After the Atlanta Hawks jettisoned Joe Johnson's max contract, the spotlight fell on Josh Smith. He enjoyed a fine season beside a finally-healthy Al Horford, but the Hawks stumbled in the first round of the playoffs for the second consecutive year.
Smith did a little bit of everything for Atlanta this season, averaging 17.5 points, 8.4 rebounds, 4.2 assists, 1.8 blocks and 1.2 steals per game. His first All-Star appearance continues to elude him, but this offseason could represent a new beginning.
Smith offers the versatility to play the 3 or the 4, though he's merely an average perimeter shooter. He runs well in transition and possesses the athleticism to finish near the rim. Smith can also play very good defense when he puts his mind to it, but he can be mistake-prone when his concentration wavers.
Smith also shot just 52 percent from the line despite owning a 65 percent average for his career, and committed his highest turnover total since 2007-08, though his agent will point to his pile of creditable stats instead.
The Hawks already attempted to trade Smith to the Boston Celtics at the 2013 trade deadline, which would also have sent Paul Pierce to the Dallas Mavericks (per Adrian Wojnarowski of Yahoo! Sports).
Considering they have the cap room to do so, the Hawks would be wise to package Smith in a sign-and-trade so they get something for him instead of nothing.
3. Andrew Bynum, Age 25
Andrew Bynum's most athletic move of the year occurred not on a basketball court, but in Madrid at a flamenco dancing session. Yes, those are the same surgically-repaired knees that prevented him from playing a single minute for the Philadelphia 76ers this season, but who can resist those vibrant Spanish rhythms?
Bynum earned just under $17 million for his lost year in Philly, and his value on the free-agent market is far from certain.
Going back to the 2011-12 campaign, Bynum posted the career-high averages in points (18.7) and rebounds (11.8). There's no denying that for the last season that Bynum played, he finished with a better player efficiency rating than any center not named Dwight Howard.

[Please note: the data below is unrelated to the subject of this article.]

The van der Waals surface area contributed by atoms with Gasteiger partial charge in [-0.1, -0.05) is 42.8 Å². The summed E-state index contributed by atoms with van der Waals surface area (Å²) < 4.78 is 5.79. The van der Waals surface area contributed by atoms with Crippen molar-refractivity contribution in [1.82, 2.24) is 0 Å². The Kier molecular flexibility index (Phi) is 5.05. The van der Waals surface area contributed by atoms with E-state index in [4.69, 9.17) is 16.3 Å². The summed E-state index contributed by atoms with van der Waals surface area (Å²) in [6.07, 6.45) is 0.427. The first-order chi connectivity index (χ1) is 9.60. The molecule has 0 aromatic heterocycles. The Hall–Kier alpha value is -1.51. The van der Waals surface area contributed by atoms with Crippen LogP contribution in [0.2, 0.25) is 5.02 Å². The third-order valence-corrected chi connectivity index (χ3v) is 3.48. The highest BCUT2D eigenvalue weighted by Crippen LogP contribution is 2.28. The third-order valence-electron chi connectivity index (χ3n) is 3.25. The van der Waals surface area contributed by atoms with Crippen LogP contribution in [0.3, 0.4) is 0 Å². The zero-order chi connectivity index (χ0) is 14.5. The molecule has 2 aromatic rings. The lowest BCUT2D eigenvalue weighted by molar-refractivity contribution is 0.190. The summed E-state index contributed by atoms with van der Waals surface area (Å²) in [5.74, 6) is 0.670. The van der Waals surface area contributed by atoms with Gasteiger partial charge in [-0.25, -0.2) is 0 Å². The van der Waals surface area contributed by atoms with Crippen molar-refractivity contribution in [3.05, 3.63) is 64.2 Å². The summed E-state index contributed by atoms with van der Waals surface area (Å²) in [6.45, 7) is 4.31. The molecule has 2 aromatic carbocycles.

Unfortunately, the Sixers gave up Andre Iguodala for Bynum, getting bupkis in return. As Hall of Famer Julius Erving said of his former franchise, "what happened to us last year with getting damaged goods hopefully will only happen once. And that's the extent of that learning curve" (per Jason Wolf of USA TODAY).
After burning the Sixers, the market for Bynum seems likely to develop slowly, and he probably won't be pleased with his prospective payday.
2. Dwight Howard, Age 27
After nine seasons, Los Angeles Lakers center Dwight Howard is still seeking a championship. He compiled what would be considered a stellar season by anyone else's standards, averaging 17.1 points on 57.8 percent shooting, 12.4 rebounds, 2.4 blocks and 1.1 steals per game.
But when you're known as "Superman," much more is expected of you.
Howard shot just 49 percent from the free throw line and never really seemed to get into an offensive rhythm with Steve Nash, Kobe Bryant and Pau Gasol. His player efficiency rating plummeted from 24.3 last season to 19.5 this season, his worst PER since 2005-06.
Lingering concerns exist about his achy back and he played most of this season with a labrum injury. According to Bleacher Report columnist Kevin Ding, the injury won't require surgery in the offseason, but his recent history of impairments combined with his big price tag could leave some suitors walking sideways.
The Houston Rockets, Dallas Mavericks, Los Angeles Clippers and Atlanta Hawks have all been named as teams likely to pursue Howard in the offseason (see B/R's tracker here), but the Lakers will be scrambling to figure out a plan until the ink dries on a contract.
Complicating matters somewhat are the $30 million owed to Kobe next season, nearly half of the $68 million in guaranteed money the team already owes (per HOOPSWORLD). Can you say repeater tax?
1. Chris Paul, Age 28
Chris Paul fits the mold of a "franchise player." The only question is which franchise he'll be playing for.
CP3 led the Los Angeles Clippers to a franchise-record 56 wins and their first Pacific Division title. But they fell flat on their faces in the first round of the playoffs, as the Memphis Grizzlies avenged their loss to the Clips in the 2012 postseason.
Coach Vinny Del Negro got the ax and suddenly Lob City found themselves on the precipice.
Recently, trade talks have swirled about Kevin Garnett heading to the Clippers along with Boston Celtics coach Doc Rivers. On June 21 however, after talks stalled again, Yahoo! Sports' Adrian Wojnarowski tweeted that Rivers had lost interest in pursuing the job with the Clippers.
That could be a problem for LAC since Paul wanted the deal to go through, as reported by Wojnarowski.
Much like the sweepstakes for Dwight Howard, the major players for Paul aside from the Clippers are the Mavericks, Rockets and Hawks. Lots of cap room and front offices determined to be aggressive this offseason will keep the pressure on the Clippers to convince Paul he should stay.